5-use your security system. Dumb us. We had one. one of the best in fact. Didn’t have it on. In fact, we’d never turned it on at night. The area hadn’t had a breakin for twenty years. Little did any of us know the largest meth lab west of the rockies had been discovered a mere five miles from our home the month earlier. Nice. Think of the property value increase if we publicized that one.
6-get a real fence and more light. The detective also informed us two second and third detractors to an intruder are lighting and fencing. The lights because they have no where to hide. He pointed out the number of trees close to our house providng plenty of room to hide. Gone. Had those removed. The fencing had to wait, but now we have six foot high fencing. It keeps the dogs in and the deer out-mostly. Of course, if someone really wants to enter and get past my dog then I’m a dead person anyway.
7-hide your passport. Once again, dumb me. I had my laptop and passport in my briefcase. I’d recently traveled and not separated one from the other. It was gone. Fortunately, the passport was found in a ditch, but my briefcase was gone (I’d rather have lost the passport frankly. I loved that hand-stitched work of art. I’m still pining…)
8-post warning signs. I’d never thought this was a deterent, but statistics once again proved me wrong. We now have signs around the property.
Sadly, I’m in the majority of the population that does nothing ‘active’ about protecting the home until after the first breakin. That said, since that time, we’ve had zero break-ins, but homes in neighboring areas haven’t been so lucky. In each case, they shared some of the above items–no dog, no security system, no lights. OH–they were also hit during the day.
IMPORTANT: The #1 time for a home to be hit is between 3-4 in the morning, when the family is dead to the world (sleeping). The trait for this type of intruder is the person that likes a thrill, but isn’t “aggressive,” or in other words, they aren’t looking to kill anyone. They tend to hit homes with two stories (or more) and only go in and out on the bottom floor. In our case, the intruder didn’t make it upstairs for whatever reason.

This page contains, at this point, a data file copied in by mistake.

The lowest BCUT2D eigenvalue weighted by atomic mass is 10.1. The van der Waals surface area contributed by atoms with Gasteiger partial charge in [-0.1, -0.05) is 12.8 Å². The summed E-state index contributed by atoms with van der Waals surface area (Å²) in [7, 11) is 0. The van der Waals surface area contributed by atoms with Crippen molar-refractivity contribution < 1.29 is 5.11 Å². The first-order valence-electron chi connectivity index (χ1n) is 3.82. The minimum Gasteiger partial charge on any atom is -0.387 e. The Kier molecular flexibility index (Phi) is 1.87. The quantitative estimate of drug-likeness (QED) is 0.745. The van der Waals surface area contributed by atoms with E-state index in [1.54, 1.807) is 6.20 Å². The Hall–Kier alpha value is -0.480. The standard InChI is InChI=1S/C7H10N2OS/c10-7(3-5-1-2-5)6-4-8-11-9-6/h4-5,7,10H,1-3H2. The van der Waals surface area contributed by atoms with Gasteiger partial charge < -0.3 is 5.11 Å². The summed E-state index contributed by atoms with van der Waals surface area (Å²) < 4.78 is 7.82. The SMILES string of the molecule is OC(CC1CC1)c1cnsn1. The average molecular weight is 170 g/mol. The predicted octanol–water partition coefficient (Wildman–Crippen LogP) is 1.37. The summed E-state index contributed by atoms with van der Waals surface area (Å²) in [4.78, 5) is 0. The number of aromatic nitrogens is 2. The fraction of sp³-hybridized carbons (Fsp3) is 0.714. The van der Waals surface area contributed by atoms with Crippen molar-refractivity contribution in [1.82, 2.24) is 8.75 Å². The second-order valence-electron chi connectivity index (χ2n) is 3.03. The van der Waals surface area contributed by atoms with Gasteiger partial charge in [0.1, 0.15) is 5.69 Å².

The second most common time for a break-in is in the morning, when the dad is gone to work and the mom is off taking the kids to school. The detective told of a recent event where the mom came home early, as she forgot an item, and surprised the burglers. They tied her up, ransacked the joint, took her car, and she wasn’t found until her husband got a call from the school her children hadn’t been picked up.
9-mix up your daily routine. Even stay at home moms get routines. If you are in the middle of suburbia, change up the times for the gym, coffee at Starbucks and visiting the neighbor. Get a dog, use the security system, and watch the lights.
In my case, the detective was worried because someone who took the time to get the cookie jar, hover over me and place the figurine by my feet has a sick agenda. We (I) consider myself extremely fortunate. I also feel the Good Lord was watching over me, woke me at that particular moment, for had I not awoken, I know for a fact I’d have been bound, gagged and Roger wouldn’t have heard my screams. The concrete walls assured that, and this intruder probably knew it.
Knock on wood, we’ll be good for a while. Investing in the small stuff is a small price to pay for the peace of mind that comes with good security.